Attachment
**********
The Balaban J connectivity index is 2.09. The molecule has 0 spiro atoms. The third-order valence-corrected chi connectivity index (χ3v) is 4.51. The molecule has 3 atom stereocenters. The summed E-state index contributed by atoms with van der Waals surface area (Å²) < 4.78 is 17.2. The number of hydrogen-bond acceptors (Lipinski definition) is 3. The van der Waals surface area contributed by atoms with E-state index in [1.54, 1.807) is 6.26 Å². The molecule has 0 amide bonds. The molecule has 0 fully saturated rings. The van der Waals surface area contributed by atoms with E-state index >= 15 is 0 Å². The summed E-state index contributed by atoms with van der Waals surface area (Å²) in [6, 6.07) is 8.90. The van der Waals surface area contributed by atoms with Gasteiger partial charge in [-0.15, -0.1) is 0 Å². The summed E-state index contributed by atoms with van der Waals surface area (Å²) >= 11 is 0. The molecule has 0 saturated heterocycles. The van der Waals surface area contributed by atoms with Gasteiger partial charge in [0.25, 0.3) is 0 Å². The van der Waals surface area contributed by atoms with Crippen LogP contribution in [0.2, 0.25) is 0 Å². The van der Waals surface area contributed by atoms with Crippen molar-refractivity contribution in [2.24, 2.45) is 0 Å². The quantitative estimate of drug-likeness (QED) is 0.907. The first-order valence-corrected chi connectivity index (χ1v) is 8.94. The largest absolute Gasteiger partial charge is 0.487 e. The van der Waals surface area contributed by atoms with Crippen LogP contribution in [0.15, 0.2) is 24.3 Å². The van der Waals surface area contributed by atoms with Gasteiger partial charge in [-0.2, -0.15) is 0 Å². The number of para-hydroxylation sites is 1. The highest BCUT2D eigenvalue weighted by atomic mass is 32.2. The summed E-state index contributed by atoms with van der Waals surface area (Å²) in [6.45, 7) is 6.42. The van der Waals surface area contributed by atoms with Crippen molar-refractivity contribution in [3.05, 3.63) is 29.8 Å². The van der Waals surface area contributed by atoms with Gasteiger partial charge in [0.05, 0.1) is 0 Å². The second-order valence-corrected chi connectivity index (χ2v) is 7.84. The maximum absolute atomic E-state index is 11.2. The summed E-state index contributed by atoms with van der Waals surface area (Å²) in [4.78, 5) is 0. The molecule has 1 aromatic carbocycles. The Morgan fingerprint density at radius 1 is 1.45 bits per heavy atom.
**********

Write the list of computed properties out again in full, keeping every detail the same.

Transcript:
The Balaban J connectivity index is 2.09. The molecule has 0 spiro atoms. The third-order valence-corrected chi connectivity index (χ3v) is 4.51. The molecule has 3 atom stereocenters. The summed E-state index contributed by atoms with van der Waals surface area (Å²) < 4.78 is 17.2. The number of hydrogen-bond acceptors (Lipinski definition) is 3. The van der Waals surface area contributed by atoms with E-state index in [1.54, 1.807) is 6.26 Å². The molecule has 0 amide bonds. The molecule has 0 fully saturated rings. The van der Waals surface area contributed by atoms with E-state index >= 15 is 0 Å². The summed E-state index contributed by atoms with van der Waals surface area (Å²) in [6, 6.07) is 8.90. The van der Waals surface area contributed by atoms with Gasteiger partial charge in [-0.15, -0.1) is 0 Å². The summed E-state index contributed by atoms with van der Waals surface area (Å²) >= 11 is 0. The molecule has 0 saturated heterocycles. The van der Waals surface area contributed by atoms with Gasteiger partial charge in [0.25, 0.3) is 0 Å². The van der Waals surface area contributed by atoms with Crippen LogP contribution in [0.2, 0.25) is 0 Å². The van der Waals surface area contributed by atoms with Crippen molar-refractivity contribution in [2.24, 2.45) is 0 Å². The quantitative estimate of drug-likeness (QED) is 0.907. The first-order valence-corrected chi connectivity index (χ1v) is 8.94. The largest absolute Gasteiger partial charge is 0.487 e. The van der Waals surface area contributed by atoms with Crippen LogP contribution in [0.15, 0.2) is 24.3 Å². The van der Waals surface area contributed by atoms with Gasteiger partial charge in [-0.2, -0.15) is 0 Å². The number of para-hydroxylation sites is 1. The highest BCUT2D eigenvalue weighted by atomic mass is 32.2. The summed E-state index contributed by atoms with van der Waals surface area (Å²) in [6.45, 7) is 6.42. The van der Waals surface area contributed by atoms with Crippen molar-refractivity contribution in [3.05, 3.63) is 29.8 Å². The van der Waals surface area contributed by atoms with Gasteiger partial charge in [0.05, 0.1) is 0 Å². The second-order valence-corrected chi connectivity index (χ2v) is 7.84. The maximum absolute atomic E-state index is 11.2. The summed E-state index contributed by atoms with van der Waals surface area (Å²) in [4.78, 5) is 0. The molecule has 1 aromatic carbocycles. The Morgan fingerprint density at radius 1 is 1.45 bits per heavy atom.